The Supreme Court on Monday said that no person can be forced to get vaccinated against Covid and asked the Centre to make public the effect of such an immunisation.
A bench of Justices L Nageswara Rao and BR Gavai said bodily autonomy and integrity are protected under Article 21 of the Constitution. The top court said the current Covid vaccine policy cannot be said to be manifestly arbitrary and unreasonable. “Till numbers are low, we suggest that relevant orders are followed and no restriction is imposed on unvaccinated individuals on access to public areas or recall the same if already not done,” the bench said.
Regarding segregation of vaccine trial data, subject to privacy of individuals, in all trials conducted and to be subsequently conducted, all data must be made available to the public without further delay, it said.
The apex court also directed the Union of India to publish reports on adverse events of vaccines from the public and doctors on a publicly accessible system without compromising the data of individuals.
The court delivered the judgment on a plea filed by Jacob Puliyel, seeking directions for disclosure of data on clinical trials of Covid vaccines and post-jab cases.
Earlier in March, the Centre had clarified in the Supreme Court that it had not made COVID-19 vaccines mandatory and had only said that the vaccination should be 100 per cent.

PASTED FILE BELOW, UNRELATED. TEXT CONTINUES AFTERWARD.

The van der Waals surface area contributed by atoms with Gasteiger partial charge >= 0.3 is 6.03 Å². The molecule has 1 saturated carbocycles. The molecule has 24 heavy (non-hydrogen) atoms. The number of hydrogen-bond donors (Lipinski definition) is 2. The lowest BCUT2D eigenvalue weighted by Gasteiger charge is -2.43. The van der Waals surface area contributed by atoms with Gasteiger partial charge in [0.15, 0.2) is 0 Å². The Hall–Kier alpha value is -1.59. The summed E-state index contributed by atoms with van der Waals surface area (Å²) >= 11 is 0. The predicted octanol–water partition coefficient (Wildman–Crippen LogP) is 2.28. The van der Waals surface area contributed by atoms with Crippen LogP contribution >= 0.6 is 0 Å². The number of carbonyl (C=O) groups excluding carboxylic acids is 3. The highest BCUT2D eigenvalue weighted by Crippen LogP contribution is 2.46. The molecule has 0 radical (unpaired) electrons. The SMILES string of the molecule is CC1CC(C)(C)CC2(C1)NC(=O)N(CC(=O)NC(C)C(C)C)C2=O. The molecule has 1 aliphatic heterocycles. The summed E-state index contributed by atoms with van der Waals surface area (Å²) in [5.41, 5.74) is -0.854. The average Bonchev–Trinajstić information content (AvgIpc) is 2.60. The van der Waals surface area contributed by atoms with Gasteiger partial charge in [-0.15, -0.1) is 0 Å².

The clarification from Solicitor General Tushar Mehta, appearing for the Centre, came after Additional Advocate General for Tamil Nadu Amit Anand Tiwari told a bench of Justices L Nageswara Rao and B R Gavai that the Union government had “issued a mandate to us that 100 per cent people should be vaccinated.”
The petition by Jacob Puliyel, a former member of the National Technical Advisory Group on Immunisation (NTAGI), had argued that states mandating vaccination for accessing benefits or services is a violation of citizens’ rights, and therefore, unconstitutional. Many states, said the petition, had made vaccines necessary for state government employees, for travel in public transport and to access subsidised food grains.
The petition called for clinical trial data of Covid vaccines to be made public and alleged that vaccines being administered had not been adequately tested for safety or efficacy and were licensed under emergency use authorisation without trial data being disclosed to the public.
The Centre had argued in court that the petition was “against national interest” and would create vaccine hesitancy. It had also said vaccination is voluntary but states had enforced mandates “based on potential hazards”.